- Ischemic strokes — which occur when a blood clot blocks an artery leading to the brain — account for
87 percentof all strokes.
- A new analysis finds that women under 35 years old tend to be more likely to have this stroke compared to men.
- Additionally, women who survive ischemic strokes tend to experience difficult outcomes more often than men who survive strokes.
A large analysis reviewing 16 international studies on strokes found that young women under 35 years old are 44 times more likely to have an ischemic stroke than men.
And women who survive ischemic strokes tend to experience difficult outcomes more often than men who survive strokes.
Ischemic strokes — which occur when a blood clot blocks an artery leading to the brain — account for
Why that occurs is still unclear, but cardiologists suspect oral contraceptives, pregnancy, and childbirth may impact young women’s chance of stroke.
Dr. Hoang Nguyen, an interventional cardiologist at MemorialCare Heart & Vascular Institute at Orange Coast Medical Center in Fountain Valley, California, says he has seen an increase in young people presenting with heart attacks and stroke — more and more of whom are women.
Women often have atypical presentation of heart attacks, and the same may be true for stroke, according to Nguyen.
“This article really touches on something many clinicians have known in their gut and from clinical experience. More research is needed to broaden our understanding of ischemic stroke in younger women to improve clinical outcomes,” Nguyen told Healthline.
Symptoms of a stroke in women can include the following:
The researchers evaluated 16 studies conducted between 2008 and 2021 and looked at how common strokes were in men and women across various age groups.
The analysis included a combined total of 69,793 young adults — 33,775 women and 36,018 men.
The researchers found that the sex differences in stroke were most pronounced in younger adults under 35 years old.
Young women were 44 times more likely to experience an ischemic stroke than men.
Additionally, women who survived ischemic stroke faced a 2 to 3 times higher chance of difficult functional outcomes compared to men who survived ischemic stroke.
According to the authors, more research is needed to better understand how factors like pregnancy, postpartum and hormonal contraceptives contribute to young women’s overall chance of stroke.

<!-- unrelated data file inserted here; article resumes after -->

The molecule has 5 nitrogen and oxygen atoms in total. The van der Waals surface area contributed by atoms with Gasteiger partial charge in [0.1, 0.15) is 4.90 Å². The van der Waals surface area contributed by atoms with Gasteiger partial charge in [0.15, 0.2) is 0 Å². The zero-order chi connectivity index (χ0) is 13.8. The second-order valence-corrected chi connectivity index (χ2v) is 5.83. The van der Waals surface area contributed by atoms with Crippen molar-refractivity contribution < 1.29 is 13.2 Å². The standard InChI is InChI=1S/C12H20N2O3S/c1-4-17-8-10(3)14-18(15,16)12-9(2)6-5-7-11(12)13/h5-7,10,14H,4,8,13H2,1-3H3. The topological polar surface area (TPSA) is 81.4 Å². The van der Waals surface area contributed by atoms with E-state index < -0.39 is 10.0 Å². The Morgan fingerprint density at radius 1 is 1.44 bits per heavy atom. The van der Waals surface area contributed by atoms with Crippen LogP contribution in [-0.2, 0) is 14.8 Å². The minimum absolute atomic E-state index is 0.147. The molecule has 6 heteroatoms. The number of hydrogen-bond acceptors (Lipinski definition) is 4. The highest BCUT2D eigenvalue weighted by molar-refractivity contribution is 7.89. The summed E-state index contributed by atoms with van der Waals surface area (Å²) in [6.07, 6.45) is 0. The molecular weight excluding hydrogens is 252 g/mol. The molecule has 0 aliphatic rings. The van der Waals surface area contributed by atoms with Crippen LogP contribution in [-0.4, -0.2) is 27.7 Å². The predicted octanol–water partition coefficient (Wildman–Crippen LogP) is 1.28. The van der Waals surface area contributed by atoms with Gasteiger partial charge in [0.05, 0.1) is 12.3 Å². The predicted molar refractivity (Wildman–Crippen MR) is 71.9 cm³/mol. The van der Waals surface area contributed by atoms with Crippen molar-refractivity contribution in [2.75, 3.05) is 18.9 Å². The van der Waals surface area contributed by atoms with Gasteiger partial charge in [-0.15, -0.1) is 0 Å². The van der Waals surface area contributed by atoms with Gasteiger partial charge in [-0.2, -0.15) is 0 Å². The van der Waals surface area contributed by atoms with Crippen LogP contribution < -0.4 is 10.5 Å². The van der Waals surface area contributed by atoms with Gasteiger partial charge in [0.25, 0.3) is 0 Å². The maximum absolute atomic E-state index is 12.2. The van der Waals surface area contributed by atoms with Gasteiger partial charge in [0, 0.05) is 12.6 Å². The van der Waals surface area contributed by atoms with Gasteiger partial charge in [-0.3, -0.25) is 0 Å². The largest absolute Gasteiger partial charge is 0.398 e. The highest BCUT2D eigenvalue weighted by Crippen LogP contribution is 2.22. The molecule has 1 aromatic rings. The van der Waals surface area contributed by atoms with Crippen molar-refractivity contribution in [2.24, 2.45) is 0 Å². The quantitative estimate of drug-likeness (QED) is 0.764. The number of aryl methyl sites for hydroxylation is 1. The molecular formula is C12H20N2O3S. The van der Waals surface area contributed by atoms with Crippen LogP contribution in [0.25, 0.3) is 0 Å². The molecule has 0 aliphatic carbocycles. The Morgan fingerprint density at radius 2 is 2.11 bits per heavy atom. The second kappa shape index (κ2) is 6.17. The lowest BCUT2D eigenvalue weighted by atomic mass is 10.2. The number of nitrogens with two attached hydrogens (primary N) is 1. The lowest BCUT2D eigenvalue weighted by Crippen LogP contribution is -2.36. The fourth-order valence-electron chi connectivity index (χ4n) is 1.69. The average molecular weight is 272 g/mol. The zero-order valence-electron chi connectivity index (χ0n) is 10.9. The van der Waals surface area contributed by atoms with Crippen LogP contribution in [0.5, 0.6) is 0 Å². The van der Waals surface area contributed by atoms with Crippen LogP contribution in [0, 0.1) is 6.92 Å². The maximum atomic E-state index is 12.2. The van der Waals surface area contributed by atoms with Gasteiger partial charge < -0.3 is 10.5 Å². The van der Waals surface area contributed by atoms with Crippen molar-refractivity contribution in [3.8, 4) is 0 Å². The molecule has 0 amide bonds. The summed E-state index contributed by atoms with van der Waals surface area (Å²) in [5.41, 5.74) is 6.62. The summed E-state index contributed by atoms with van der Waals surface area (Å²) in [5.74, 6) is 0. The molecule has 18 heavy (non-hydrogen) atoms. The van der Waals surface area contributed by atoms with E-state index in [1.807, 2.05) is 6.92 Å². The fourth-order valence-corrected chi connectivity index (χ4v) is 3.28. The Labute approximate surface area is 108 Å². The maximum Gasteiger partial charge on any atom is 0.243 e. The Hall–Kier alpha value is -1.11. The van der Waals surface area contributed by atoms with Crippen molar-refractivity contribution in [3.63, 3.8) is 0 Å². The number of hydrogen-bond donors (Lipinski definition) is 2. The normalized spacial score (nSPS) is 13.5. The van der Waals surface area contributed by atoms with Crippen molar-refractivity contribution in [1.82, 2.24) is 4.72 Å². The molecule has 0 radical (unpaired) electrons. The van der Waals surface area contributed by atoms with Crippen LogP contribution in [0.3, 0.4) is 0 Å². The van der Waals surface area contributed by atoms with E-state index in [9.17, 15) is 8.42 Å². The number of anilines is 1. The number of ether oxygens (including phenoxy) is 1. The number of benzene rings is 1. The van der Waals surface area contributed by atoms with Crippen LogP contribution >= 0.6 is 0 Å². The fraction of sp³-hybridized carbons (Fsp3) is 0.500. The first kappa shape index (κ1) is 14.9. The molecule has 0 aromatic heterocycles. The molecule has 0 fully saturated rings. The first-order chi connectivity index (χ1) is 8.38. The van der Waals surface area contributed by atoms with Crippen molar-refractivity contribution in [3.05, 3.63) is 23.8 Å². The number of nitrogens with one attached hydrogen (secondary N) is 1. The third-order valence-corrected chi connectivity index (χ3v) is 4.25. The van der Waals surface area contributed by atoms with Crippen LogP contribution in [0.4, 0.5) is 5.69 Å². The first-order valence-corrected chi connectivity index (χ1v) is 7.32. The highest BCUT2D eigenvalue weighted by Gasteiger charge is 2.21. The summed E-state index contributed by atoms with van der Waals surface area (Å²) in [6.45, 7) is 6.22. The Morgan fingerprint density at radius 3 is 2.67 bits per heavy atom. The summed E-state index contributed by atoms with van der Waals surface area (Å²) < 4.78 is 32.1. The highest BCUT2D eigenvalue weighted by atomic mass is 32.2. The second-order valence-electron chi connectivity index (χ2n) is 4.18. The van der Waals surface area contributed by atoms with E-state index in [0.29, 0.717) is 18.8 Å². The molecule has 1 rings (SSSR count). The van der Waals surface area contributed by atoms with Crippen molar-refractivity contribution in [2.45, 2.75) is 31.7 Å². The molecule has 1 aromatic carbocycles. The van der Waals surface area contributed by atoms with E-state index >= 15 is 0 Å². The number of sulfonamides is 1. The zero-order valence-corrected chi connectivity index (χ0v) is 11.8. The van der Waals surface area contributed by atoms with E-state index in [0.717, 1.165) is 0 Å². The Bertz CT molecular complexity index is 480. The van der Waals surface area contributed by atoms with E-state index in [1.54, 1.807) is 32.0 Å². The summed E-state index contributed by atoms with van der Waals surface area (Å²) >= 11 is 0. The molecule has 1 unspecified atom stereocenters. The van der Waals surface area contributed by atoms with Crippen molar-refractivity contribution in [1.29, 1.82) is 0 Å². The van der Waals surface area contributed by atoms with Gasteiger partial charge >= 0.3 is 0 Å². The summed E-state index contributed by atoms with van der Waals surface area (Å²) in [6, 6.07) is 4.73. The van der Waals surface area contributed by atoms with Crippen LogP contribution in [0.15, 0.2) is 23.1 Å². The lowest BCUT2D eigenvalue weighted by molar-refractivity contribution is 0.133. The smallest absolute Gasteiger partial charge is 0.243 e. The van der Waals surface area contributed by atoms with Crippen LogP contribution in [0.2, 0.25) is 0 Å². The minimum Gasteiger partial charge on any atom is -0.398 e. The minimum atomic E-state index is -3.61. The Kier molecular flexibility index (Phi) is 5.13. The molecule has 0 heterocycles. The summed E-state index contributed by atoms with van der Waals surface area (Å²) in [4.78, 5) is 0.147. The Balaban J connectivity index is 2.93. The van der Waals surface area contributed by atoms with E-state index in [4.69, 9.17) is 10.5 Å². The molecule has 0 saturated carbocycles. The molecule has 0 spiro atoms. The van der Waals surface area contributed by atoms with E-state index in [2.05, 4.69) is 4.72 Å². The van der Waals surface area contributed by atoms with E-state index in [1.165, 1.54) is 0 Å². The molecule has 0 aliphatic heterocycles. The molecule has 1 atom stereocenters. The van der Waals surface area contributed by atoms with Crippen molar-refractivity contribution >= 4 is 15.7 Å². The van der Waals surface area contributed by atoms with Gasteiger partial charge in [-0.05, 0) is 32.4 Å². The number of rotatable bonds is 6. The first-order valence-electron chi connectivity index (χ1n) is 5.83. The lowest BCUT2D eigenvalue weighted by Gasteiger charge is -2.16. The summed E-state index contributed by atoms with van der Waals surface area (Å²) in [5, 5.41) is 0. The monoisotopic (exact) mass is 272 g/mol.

“While the incidence of stroke in young patients is still much lower compared to older patients, this new data suggests that young women may be at higher risk of stroke compared to men of a similar age,” Dr. Hardik Amin, a Yale Medicine neurologist and stroke specialist and the medical stroke director at Yale New Haven Hospital’s St. Raphael Campus.
“We know that pregnancy and oral contraceptives can increase the risk of blood clots and lead to strokes, but there also appear to be other nontraditional risk factors in this population that require further study,” Amin said.
Nguyen says it’s possible that young women may have a higher chance of stroke due to the use of oral contraceptives.
“Oral contraceptives tend to cause blood clots in the veins, which can travel up to the right side of the heart,” Nguyen said.
If there is abnormal communication between the right and left side of the heart, complications can occur.
Pregnancy may be another contributing factor to women’s chance of stroke.
Nguyen says preeclampsia — which can cause severe hypertension during pregnancy — can lead to stroke.
Pregnancy also causes major changes to the immune system.
“This significant shift in proinflammatory and anti-inflammatory mediators can potentially put younger women at increased risk for strokes,” Nguyen said.
Dr. Amit Mahajan, chief of neuro CT/MR (CAT scan and MRI) and head and neck imaging at Yale Medicine (section of neuroradiology), says ischemic stroke needs to be studied better, as many believe that atherosclerotic disease causes most strokes.
Racial and genetic factors along with congenital anomalies may also be contributing to certain people’s chance of stroke. But it’s also important to note that the stress of enduring racism and racist systems may play a part in developing the disease beyond genetic factors.
“A very high incidence of ischemic stroke is cryptogenic — which means the cause is not known. That just means we have to work harder to find a cause for these,” Mahajan said.
The analysis found that women who survive strokes tend to experience
Nguyen suspects there may be a diagnostic bias, as doctors are traditionally advised that men, especially older men, have a higher chance of stroke than women.
This could potentially lead to delayed diagnosis and treatment in younger women, said Nguyen.
“If the diagnosis and treatment are delayed, then it would explain the worse outcomes,” Nguyen said.
A large analysis found that young women under 35 years old have a higher chance of ischemic stroke than young men, and female stroke survivors tend to face difficult health outcomes more often than their male counterparts.
It’s unclear why ischemic stroke occurs more in young women than young men, but cardiologists suspect it may be linked to pregnancy and the use of oral contraceptives. More research is needed to understand that risk factors for ischemic stroke and improve how quickly young women are diagnosed and treated.